India’s aerospace industry is set to witness considerable growth on the back of Government of India’s Make in India campaign, thrust on indigenous manufacturing of defence equipments and expanding civil aviation industry. India’s aerospace sector caters to clients in 3 different industries viz. defence, space and civil aviation.
India’s growing civil aviation sector offers tremendous growth prospects for the aerospace industry. Presently, India has 464 airports and airstrips, of which 125 airports are owned by Airports Authority of India (AAI). By 2020, AAI aims to operationalise around 250 airports across the country. India, which was the 9th largest civil aviation market in 2016-17, is set to become 3rd largest by 2020. Passenger traffic handled by Indian airports is set to grow to 421 million by 2020 from 223.61 million in 2016.
Aerospace industry in India is largely dominated by Government of India’s Hindustan Aeronautics Limited (HAL) and National Aerospace Laboratories (NAL). HAL is engaged in design, manufacture and maintenance of aircrafts, helicopters, avionic items, engines, and other components for India’s defence sector. The company also supplies structures for aerospace launch vehicles and satellites to India’s premier space organization Indian Space Research Organisation (ISRO).
Another government-owned organization National Aerospace Laboratories (NAL) conducts research and development in the civilian aerospace sector. NAL develops aerospace technologies, besides designing and building small and medium-size civil aircrafts.
Some of the private companies that operate in this sector are Aequs Aerospace, Mahindra Aerospace, Tata Advanced Systems (TASL), Honeywell International India, Bharat Electronics, Taneja Aerospace and Aviation, among others.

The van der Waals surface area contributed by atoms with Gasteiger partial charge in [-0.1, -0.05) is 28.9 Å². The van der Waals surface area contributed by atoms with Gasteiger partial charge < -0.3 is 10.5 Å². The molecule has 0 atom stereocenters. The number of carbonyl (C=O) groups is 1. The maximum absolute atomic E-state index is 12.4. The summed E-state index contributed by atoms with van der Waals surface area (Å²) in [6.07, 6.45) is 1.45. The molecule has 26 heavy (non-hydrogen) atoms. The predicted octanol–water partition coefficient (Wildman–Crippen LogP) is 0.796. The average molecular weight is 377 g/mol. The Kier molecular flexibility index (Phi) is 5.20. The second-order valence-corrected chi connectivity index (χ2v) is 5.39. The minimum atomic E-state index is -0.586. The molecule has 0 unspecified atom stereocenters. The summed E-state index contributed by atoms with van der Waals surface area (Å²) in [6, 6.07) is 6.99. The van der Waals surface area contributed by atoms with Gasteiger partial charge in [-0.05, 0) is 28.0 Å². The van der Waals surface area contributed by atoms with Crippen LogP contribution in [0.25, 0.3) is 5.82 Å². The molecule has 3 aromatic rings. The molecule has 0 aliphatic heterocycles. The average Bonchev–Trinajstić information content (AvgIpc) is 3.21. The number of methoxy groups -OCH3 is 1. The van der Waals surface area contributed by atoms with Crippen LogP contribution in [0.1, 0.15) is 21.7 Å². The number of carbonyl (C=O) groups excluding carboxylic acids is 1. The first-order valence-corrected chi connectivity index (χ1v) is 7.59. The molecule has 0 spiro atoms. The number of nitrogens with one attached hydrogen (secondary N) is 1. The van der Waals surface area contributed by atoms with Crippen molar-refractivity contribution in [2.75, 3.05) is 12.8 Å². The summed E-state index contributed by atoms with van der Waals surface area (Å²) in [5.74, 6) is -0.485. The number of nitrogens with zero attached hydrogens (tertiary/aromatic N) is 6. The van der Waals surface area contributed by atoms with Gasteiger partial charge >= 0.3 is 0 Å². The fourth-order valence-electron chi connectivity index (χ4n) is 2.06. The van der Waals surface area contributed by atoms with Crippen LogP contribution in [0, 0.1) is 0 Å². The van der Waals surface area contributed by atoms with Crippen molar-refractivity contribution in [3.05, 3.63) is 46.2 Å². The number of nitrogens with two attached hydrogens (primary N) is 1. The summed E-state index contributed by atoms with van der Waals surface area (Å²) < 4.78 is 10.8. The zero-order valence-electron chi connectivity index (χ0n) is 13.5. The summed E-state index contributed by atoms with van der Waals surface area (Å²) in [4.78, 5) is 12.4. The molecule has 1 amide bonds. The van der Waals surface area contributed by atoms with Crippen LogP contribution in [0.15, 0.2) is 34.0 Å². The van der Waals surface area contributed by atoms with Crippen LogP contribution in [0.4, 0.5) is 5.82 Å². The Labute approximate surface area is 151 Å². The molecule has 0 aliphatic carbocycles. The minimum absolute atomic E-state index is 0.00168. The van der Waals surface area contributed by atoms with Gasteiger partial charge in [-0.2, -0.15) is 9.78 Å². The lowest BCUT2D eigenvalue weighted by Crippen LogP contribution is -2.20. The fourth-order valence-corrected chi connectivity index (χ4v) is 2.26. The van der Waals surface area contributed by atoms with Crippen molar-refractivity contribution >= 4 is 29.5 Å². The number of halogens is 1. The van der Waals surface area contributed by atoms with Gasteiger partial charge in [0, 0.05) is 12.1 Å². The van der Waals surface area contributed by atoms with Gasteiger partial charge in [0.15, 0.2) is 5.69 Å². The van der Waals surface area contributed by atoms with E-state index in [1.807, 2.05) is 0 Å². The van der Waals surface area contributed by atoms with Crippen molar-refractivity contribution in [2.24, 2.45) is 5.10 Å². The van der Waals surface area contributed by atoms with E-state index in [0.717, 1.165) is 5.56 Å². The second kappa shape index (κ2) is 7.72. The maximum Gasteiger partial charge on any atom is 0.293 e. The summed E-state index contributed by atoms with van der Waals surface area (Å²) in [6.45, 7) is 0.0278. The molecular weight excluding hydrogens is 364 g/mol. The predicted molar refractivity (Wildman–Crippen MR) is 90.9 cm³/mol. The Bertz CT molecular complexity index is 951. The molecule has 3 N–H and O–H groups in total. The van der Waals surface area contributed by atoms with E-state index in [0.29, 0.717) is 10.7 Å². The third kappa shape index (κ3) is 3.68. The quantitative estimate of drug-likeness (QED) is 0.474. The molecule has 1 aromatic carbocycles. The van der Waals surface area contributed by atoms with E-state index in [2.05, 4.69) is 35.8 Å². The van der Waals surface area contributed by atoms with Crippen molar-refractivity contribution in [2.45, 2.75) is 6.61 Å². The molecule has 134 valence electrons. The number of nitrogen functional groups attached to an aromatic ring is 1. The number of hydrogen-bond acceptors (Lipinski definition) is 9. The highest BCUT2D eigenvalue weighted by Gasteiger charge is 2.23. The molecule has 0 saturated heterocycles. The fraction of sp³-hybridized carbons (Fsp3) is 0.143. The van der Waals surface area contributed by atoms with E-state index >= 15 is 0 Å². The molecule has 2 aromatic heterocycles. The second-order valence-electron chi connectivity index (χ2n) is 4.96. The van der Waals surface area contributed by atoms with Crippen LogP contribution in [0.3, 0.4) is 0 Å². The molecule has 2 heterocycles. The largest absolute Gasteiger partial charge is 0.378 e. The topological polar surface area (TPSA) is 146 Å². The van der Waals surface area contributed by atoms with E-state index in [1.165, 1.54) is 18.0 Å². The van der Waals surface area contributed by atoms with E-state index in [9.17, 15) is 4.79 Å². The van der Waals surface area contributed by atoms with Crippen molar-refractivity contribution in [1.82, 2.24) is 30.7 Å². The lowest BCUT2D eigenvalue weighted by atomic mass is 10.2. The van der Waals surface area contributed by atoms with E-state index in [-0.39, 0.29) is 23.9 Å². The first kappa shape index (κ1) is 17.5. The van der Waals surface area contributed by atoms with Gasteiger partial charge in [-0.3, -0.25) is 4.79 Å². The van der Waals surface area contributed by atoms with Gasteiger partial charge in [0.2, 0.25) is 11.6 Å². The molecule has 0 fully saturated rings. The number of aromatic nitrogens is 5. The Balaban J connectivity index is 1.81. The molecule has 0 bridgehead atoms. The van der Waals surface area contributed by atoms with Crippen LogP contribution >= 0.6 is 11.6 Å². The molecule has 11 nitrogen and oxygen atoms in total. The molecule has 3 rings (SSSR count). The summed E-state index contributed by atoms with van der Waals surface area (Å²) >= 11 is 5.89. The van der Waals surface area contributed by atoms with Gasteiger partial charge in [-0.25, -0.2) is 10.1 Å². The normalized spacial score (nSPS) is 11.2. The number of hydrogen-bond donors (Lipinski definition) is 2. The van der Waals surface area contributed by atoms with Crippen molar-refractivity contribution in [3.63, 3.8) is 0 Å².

Government of India’s Make in India policy, liberalization of foreign direct investment norms in aviation and defence sectors, defence procurement policy, defence offset policy and policy for selecting strategic partners for defence manufacturing are expected to be significant growth drivers for this sector.
These policies have received favourable response from foreign and domestic companies in this sector. French defence manufacturing firm Dassault Aviation has entered into partnership with India’s Reliance Group for manufacturing military combat aircraft in India. Similarly, US-based aircraft maker Boeing has formed joint venture with India’s Tata Advanced Systems (TASL) to set up a centre of excellence for systems development and manufacturing in the aerospace sector.
Maintenance, Repaid and Overhaul (MRO) is an important segment in the aerospace industry. Currently, Indian airlines spend 13-15% of their total revenues on MRO, which is the second largest expense after fuel cost.
The size of the Indian MRO industry is pegged at USD 500 million currently and this is expected to grow to USD 1.5 billion by 2020. India’s civil airline companies and Indian Air Force are expected to expand fleet size to meet their growing requirements. In the next five years, Indian airline companies are expected to add 300 business jets, 300 small aircrafts and 250 helicopters in their existing fleet. This would increase demand for MRO services from these companies.